Quite often a discussion about the investment emotional cycle starts as markets tend to head south. I recall a number of media articles circulating earlier this year following the February market correction.
The basis of these discussions is often to provide hope that after the crash comes the correction and it’s true to say, that in terms of market growth, this has occurred. There are other lessons we can learn by looking at the cycle from the other side; as markets are rising.
However, the overriding learning from the cycle is to keep emotion and fact separate and perhaps while others are reacting emotionally, to act on the facts when making or changing your investment decisions.
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Ian Irvine - Guest Contributor
Ian has been a keen investor for over 40 years and can draw on his experiences from both investing on his own behalf and also having worked in financial services for more than 30 years. Over this time, he has seen many changes that impact investors’ attitudes to in what and how they invest.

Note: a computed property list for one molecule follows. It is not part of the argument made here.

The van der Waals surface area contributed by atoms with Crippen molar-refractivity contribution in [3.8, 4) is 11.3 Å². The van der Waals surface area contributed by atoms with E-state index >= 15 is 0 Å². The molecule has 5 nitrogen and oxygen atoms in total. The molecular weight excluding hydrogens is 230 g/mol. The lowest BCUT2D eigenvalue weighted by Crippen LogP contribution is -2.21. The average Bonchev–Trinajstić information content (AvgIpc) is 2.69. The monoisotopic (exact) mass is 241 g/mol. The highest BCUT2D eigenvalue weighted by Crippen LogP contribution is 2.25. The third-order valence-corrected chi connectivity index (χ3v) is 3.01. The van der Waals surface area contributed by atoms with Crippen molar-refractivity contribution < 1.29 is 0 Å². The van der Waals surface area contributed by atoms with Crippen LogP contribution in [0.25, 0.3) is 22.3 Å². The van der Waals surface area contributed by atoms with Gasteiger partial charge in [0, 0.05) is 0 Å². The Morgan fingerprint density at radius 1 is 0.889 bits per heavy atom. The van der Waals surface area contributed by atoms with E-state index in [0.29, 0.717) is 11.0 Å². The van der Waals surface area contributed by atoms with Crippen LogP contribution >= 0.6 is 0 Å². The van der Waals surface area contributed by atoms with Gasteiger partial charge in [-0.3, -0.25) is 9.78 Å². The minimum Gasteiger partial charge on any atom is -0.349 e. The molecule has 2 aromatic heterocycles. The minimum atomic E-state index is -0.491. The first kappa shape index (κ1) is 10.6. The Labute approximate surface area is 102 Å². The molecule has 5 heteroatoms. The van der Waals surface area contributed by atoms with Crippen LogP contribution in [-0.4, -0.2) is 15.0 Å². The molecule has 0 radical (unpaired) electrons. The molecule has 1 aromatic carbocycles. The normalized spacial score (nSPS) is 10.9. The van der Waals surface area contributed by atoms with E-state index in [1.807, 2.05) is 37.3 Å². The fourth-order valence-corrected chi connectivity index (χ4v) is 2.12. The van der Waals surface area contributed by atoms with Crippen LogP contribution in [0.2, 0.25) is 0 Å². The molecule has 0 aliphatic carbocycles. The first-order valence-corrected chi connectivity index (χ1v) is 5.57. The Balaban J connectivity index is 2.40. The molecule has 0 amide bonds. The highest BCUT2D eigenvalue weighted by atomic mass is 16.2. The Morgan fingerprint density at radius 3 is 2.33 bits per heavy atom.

He started his career in what is now referred to as fast moving consumer goods (FMCG) or grocery, working for an Australian margarine manufacturer. In 1986, he was recruited to Westpac around the time of deregulation of the sector, where he spent 10 years before taking a role at AMP and then with ASX for 14 years up to the end of 2017. He continues to be involved with ASX; working on their educational programs.
In 1996, he and his wife established their own SMSF and again the experience and lessons learned regarding managing an SMSF over the years have provided him with many insights and ideas. He enjoys sharing these with others where these are helpful and always suggest that if an investor or SMSF trustee is unsure, that they should seek appropriate advice from a licenced professional.
Ian holds a B. Com (UNSW), and lives in Sydney and enjoys travelling to and meeting investors and SMSF trustee at the educational events with which he has involvement with from time to time.